Galilei, Galileo
(1564-1642)
   Italian mathematician, astronomer, and physicist, one of the principal figures in the 17th-century reconstruction of physical science. His writings and his work are also important in the development of ideas about scientific method. He was born at Pisa, the son of a prominent Florentine musician, Vincenzo Galilei. He studied classical languages at the monastery of Vallombrosa. In 1581 he matriculated as a medical student at the University of Pisa, but he left without a degree in 1585 and worked as a private teacher of mathematics. He was already interested in mathematical and physical science and in 1589 became professor of mathematics at Pisa. In 1592 he accepted a professorship at the University of Padua, the Venetian state university, where he spent 18 productive years and wrote on astronomical, physical, and mathematical subjects.
   Learning of the invention of the telescope in the Netherlands, in 1609 Galileo designed and built one of his own. The discoveries resulting from his observations were startling, including the existence of mountains on the moon and the satellites of the planet Jupiter. Both of these discoveries contradicted prevailing astronomical theory. His experiments in physics and astronomy at Padua led to his observation of sunspots and discovery of the phases of Venus and his demonstration that Venus rotates around the sun, not the earth, thus providing strong evidence in favor of the heliocentric astronomy of Copernicus. He set forth these findings and his discovery of sunspots (another blow to the credibility of traditional astronomy) in his Sidereus nuncius / The Starry Messenger (1610).
   Galileo's astronomical discoveries attracted the patronage of the grand duke Cosimo II of Tuscany, and in 1610 he left Padua for Florence and became mathematician and philosopher to Cosimo. At this point Galileo openly became a supporter of Copernicus. This position aroused opposition from the Dominican friars, who charged that teaching that the sun stood in the center of the universe and the earth moved around it was contrary to the Bible. Under attack from them, he wrote a famous Letter to the Grand Duchess (1615) demonstrating that Copernican astronomy was not contrary to Scripture. This letter set forth what came to be an influential conception of the relation between natural science and religious authority.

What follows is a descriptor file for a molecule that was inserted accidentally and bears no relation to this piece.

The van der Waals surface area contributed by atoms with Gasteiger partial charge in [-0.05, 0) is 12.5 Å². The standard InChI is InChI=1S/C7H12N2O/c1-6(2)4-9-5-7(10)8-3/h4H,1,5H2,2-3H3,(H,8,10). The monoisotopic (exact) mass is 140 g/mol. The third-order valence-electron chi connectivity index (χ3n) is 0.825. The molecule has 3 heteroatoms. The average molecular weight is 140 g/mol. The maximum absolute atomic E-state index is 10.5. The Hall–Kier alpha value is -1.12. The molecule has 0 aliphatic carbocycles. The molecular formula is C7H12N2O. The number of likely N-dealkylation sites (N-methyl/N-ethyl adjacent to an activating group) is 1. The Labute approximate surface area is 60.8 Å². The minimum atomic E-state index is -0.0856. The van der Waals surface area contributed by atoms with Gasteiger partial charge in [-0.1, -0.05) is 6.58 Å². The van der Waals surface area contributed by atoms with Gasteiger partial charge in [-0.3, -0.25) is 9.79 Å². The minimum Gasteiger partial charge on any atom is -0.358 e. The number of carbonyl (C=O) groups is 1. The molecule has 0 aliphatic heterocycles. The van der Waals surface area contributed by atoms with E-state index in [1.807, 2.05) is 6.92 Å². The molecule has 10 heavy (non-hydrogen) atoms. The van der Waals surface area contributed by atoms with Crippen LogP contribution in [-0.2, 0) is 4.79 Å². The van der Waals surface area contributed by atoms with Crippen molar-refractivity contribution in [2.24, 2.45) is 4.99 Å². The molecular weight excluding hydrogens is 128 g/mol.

By 1616, however, the Inquisition at Rome had declared the idea that the earth moved to be heretical, and Galileo received a formal warning from one of his critics, Cardinal Robert Bellarmine, while officials of the Inquisition stood by to serve an injunction against him if he refused to submit. He did agree never again to teach or defend the forbidden opinion. At this time also, the Congregation of the Index forbade publication of Copernicus' De revolutionibus until it was purged of errors (basically, of its author's opinion).
   The accession of a new and much friendlier pope, Urban VIII, in 1623 encouraged Galileo to dedicate to the pope a work that upheld Galileo's opinion on the orbit of comets, Il saggiatore /The Assayer. The pope's gracious acceptance of this dedication encouraged Galileo to continue refining his Copernican ideas. During the rest of the 1620s, he worked on what became his most famous book, Dialogo sopra i due massimi sistemi del mondo / Dialogues on the Two Chief Systems of the World. Because of the ban on defenses of Copernican astronomy, he had difficulty getting permission to publish it and eventually had to add a preface and concluding note declaring that the Copernican system was a purely mathematical hypothesis and not a provable scientific conclusion. The book was then licensed and published in 1632. Pope Urban regarded this publication as a violation of Galileo's promise to write impartially on the Copernican question. The Inquisition prohibited sale and any further publication of the Dialogues and summoned Galileo to Rome to answer charges that he had defended Copernicanism even though it had already been condemned. He eventually was compelled to plead guilty to a lesser charge that he had rashly produced a defense of Copernicus without intending to do so. The pope himself insisted that Galileo must be compelled to take an oath declaring that he did not believe in the motion of the earth; he was forced to abjure his former opinion, and he was then sentenced to house arrest for the rest of his life and forbidden ever to write again on Copernicanism.
   In the last decade of his life, being confined to his country villa, Galileo shifted his scientific work from astronomy to dynamics. The result was a book, Discorsi e dimostrazioni matematiche intorno a due nuove scienze / Two New Sciences, which he smuggled out of Italy to Holland and published at Leiden in 1638. Not until the 19th century did church officials lift the ban on Copernican astronomy, and when a new edition of the Index of Forbidden Books appeared in 1835, Galileo's Dialogues on the Two Chief Systems of the World had at last been removed.

Historical Dictionary of Renaissance. . 2004.

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